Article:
DNA Sequencing Methods: A History
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DNA sequencing is the process of reading the correct order of base pairs, which builds up a DNA. It is a fundamental requirement for modern gene manipulation technique in the molecular field. Evaluation of 3 billion base pairs of 24 different chromosomes was a great success in the Human Genome Project. It has helped to reveal 20,000 to 25,000 human genes and also about the controlling regions (Human Genome project Information, 2008).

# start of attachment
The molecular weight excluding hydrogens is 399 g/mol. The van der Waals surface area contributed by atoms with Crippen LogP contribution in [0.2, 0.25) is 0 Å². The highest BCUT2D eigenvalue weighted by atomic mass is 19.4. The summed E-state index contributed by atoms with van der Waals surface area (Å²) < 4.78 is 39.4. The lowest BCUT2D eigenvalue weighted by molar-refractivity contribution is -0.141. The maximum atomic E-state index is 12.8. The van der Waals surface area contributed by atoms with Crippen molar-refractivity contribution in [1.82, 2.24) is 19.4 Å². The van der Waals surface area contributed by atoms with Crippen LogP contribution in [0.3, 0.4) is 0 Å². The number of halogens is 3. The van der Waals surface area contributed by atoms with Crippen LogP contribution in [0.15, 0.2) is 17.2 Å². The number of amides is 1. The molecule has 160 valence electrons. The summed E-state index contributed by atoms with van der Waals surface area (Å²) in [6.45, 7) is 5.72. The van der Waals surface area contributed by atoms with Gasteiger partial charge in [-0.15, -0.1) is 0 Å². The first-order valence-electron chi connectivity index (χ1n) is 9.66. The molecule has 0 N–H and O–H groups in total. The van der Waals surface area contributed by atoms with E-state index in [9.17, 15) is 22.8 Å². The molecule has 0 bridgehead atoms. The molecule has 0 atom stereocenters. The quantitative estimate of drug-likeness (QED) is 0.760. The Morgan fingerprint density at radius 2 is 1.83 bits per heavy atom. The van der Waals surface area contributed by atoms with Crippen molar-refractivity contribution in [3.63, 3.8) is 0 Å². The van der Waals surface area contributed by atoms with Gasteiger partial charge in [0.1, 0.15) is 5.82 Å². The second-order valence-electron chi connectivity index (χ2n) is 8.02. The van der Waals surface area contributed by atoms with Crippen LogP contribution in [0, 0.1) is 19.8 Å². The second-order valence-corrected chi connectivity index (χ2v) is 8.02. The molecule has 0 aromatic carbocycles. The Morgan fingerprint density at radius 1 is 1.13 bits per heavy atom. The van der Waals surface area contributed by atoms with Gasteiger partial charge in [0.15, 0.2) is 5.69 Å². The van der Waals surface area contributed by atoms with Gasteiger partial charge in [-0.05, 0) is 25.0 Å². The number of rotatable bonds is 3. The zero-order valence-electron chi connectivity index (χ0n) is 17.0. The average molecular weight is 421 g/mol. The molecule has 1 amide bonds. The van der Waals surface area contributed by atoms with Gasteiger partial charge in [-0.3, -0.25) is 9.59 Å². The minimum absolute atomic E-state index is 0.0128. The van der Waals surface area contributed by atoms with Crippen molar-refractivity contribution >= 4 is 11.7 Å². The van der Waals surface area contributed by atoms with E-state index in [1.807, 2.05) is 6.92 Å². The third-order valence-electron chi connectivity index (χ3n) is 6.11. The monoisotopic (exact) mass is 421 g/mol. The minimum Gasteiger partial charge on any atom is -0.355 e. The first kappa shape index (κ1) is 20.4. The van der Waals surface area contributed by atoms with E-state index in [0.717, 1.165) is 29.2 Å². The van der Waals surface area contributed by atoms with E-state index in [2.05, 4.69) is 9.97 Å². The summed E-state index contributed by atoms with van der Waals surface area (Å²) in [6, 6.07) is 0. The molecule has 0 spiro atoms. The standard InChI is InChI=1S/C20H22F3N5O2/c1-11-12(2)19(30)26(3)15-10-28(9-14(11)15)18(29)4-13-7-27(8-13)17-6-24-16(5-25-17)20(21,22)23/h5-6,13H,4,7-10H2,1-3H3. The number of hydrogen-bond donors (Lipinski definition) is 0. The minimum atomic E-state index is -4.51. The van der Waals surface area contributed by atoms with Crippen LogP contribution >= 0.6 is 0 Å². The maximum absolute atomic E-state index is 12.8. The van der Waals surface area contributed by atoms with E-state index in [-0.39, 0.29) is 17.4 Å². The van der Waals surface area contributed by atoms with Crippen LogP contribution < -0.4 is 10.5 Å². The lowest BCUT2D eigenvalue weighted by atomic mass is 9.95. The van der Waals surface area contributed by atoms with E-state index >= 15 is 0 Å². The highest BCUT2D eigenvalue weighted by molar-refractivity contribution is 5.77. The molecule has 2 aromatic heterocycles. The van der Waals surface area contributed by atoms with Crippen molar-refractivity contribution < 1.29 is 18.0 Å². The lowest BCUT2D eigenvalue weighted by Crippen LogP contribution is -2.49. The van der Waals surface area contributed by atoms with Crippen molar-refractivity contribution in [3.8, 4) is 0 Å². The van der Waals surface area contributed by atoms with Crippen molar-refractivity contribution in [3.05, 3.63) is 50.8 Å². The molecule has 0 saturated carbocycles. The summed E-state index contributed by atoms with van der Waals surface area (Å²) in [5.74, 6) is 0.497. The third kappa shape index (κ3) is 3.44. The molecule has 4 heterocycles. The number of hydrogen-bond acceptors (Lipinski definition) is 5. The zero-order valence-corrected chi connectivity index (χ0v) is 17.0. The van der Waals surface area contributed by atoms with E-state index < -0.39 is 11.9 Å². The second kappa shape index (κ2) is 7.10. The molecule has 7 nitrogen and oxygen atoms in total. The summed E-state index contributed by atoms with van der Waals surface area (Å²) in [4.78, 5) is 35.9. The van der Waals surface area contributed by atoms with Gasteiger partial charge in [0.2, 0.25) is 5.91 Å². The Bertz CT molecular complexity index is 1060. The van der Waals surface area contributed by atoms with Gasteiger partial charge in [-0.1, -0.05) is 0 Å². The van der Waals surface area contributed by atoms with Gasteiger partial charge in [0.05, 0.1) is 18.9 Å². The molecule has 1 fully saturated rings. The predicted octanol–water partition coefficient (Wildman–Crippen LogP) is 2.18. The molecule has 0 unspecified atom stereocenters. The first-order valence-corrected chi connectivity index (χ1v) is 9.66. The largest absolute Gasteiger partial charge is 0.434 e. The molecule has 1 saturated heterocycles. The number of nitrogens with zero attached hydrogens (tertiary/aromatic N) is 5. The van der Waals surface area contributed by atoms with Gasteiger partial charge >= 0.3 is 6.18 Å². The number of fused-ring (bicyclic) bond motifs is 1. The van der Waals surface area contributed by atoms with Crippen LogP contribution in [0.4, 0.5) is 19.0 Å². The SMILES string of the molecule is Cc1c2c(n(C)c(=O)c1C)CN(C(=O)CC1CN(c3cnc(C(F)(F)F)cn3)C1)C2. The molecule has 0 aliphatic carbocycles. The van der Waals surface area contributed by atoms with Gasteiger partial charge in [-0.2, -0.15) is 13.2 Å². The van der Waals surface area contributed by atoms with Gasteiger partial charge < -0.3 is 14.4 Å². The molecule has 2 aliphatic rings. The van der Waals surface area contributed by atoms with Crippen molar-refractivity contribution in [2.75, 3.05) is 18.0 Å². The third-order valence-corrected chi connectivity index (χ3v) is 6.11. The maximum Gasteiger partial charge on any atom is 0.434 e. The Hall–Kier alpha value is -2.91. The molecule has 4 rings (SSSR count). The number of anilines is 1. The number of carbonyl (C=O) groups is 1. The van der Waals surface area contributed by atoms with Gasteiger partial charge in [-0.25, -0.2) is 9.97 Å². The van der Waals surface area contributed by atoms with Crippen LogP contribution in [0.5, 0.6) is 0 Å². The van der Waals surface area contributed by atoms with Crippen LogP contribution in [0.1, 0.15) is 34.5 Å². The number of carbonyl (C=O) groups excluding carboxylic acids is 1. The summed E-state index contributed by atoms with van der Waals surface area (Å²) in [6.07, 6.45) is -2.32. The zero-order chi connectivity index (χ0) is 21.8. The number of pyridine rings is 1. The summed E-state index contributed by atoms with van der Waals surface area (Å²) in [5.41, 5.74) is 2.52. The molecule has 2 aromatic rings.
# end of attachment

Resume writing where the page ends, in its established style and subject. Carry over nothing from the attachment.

The sequencing of the human genome is a milestone in the scientific research, which came easier by evaluating related organisms with human genome. In 1990, the Human Genome Project has been achievable because of modern computer facilities. Perhaps, the comparison and characterization of genome between organisms, which contains millions of nucleotides has become reality only with the modern advancement of microchips and processors. Bioinformatics is the only stepping stones for each and every progress of DNA sequencing projects over past two decades (Edmund Pillsbury, n.a.). This overview discusses about the growth in DNA sequencing project with new technologies at different periods and how it has reduced the cost of sequencing project.